Gluten Free Lemon Tart

It is hard to believe, but I never baked lemon tart in my life, and even more, never had one. Not in my pre-coeliac times, not after diagnosis many years ago. But I had to make this amazing sweet treat, if I wanted to cover most popular and loved pastries in their gluten free versions. With my new love – buckwheat – it was time to see if the marriage of sweet buckwheat crust and lemon filling was made in heaven. Apparently, it was.

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Several of my readers asked the question about the use of homemade buckwheat flour, made from raw kernels. To answer them, I made shortcrust pastry from homemade coarse buckwheat flour. This pastry had more interesting texture with occasional grainy pieces in the crust. I baked biscuits, lemon tart and frangipane tartlets from this dough. I have found this version of the recipe to be even better, compared to commercial flour with more fine texture.

For lemon filling recipe I used Donna Hay proportion of ingredients, just replacing pouring cream with sour cream. Sour cream, in my opinion, gives more depth to the flavour and I prefer to use it, or crème fraiche, wherever I can.

Ingredients:

pastry

enough for 2 22-23cm round tarts

  • 280g raw buckwheat kernels (can be replaced by regular buckwheat flour)
  • 125g unsalted butter
  • 80g sugar (reduced by 20g from my original recipe)
  • 10g vanilla sugar
  • 15g coconut sugar
  • 1 egg
  • tapioca flour for rolling

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lemon filling for 1 tart

  • 2 eggs
  • 3 egg yolks
  • 110g sugar
  • 125ml lemon juice
  • 25og sour cream (I used Coles 36% fat sour cream)
  • icing sugar for dusting

Preparation:

  • grind raw buckwheat kernels to obtain slightly coarse flour (I used coffee grinder and ground buckwheat kernels in small portions)

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  • prepare shortcrust pastry (see here)
  • use half of the pastry for tart base, second half can be refrigerated or frozen for later use
  • shape the dough into a flat round disk
  • dip both sides of the dough in tapioca flour
  • roll the pastry to the size of removable bottom of the tart baking pan, adding 2 heights of the baking pan sides
  • place rolled dough to a removable bottom, fold edges of the dough to the centre
  • insert the bottom inside sides circle of the baking tray
  • unfold the dough and gently press it down around perimeter
  • turn excess dough inside to form side crust with double thickness
  • press the dough to the sides firmly
  • remove excess dough using flat knife to make the crust neat, as shown below for buckwheat crust made from regular flour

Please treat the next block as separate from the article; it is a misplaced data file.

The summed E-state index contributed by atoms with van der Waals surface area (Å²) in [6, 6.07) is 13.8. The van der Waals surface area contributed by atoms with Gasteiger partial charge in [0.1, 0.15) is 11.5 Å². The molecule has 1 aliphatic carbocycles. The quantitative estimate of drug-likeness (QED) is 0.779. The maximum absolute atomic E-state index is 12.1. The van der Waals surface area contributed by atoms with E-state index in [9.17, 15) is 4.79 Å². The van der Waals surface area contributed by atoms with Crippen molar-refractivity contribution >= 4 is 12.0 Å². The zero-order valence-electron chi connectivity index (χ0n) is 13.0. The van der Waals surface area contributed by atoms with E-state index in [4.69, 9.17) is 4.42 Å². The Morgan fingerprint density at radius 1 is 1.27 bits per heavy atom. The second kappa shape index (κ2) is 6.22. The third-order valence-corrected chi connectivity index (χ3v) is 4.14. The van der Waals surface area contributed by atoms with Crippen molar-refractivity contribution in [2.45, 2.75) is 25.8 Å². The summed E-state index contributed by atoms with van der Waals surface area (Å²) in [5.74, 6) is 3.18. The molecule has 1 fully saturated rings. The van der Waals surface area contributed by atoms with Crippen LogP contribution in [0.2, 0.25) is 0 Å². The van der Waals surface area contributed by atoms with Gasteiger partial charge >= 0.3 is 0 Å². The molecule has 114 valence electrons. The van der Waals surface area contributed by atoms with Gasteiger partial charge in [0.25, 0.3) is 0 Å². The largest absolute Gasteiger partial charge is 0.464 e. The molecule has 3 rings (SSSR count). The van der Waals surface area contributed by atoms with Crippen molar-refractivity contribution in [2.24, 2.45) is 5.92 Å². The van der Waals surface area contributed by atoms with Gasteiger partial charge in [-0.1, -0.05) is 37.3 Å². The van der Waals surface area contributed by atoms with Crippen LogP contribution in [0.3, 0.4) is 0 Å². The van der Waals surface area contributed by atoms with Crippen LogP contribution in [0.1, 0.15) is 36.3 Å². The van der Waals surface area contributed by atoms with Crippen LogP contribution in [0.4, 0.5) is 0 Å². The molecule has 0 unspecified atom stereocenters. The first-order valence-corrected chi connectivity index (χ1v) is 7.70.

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  • line the crust with baking paper, use ceramic weights, or any other weights for blind baking
  • bake in preheated to 170C oven for 13-15min
  • brush the bottom of the crust with egg white (optional)
  • remove weights and bake for another 13-15min
  • reduce temperature to 150C

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  • prepare lemon filling
  • mix eggs, egg yolks with sugar, until sugar is dissolved, try not to whisk
  • add sour cream and mix it in
  • add lemon juice and mix until all ingredients are combined
  • strain lemon filling through the sieve
  • pour 2/3 of the filling into the crust

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  • transfer baking tray with tart baking pan to the oven
  • add remaining lemon filling

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  • bake for 35-40min until lemon filling is just set
  • let lemon tart cool inside baking pan
  • do not remove the ring from the pan until pastry cooled down

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  • do not remove the bottom of the pan until the whole tart is completely cool

I do not think that lemon tart needed anything extra to serve it, but a dollop of clotted cream would make this slice even more indulgent.

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The crust was hard and crunchy, and the filling had an intense lemon taste with soft and silky texture. Both taste and texture stayed the same the next day. Icing sugar on the top of the tart provided a nice contrast of sweet surface and tart filling. Buckwheat crust added extra crunch to the overall texture of the tart.

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I used the rest of the dough to bake plain biscuits, without any toppings. Coarse buckwheat flour added to the texture of these biscuits. Baked pastry stays dry and crunchy indefinitely. The longest time I kept it in an air-tight container, was 5 weeks. Biscuits were the same as the day I baked them.

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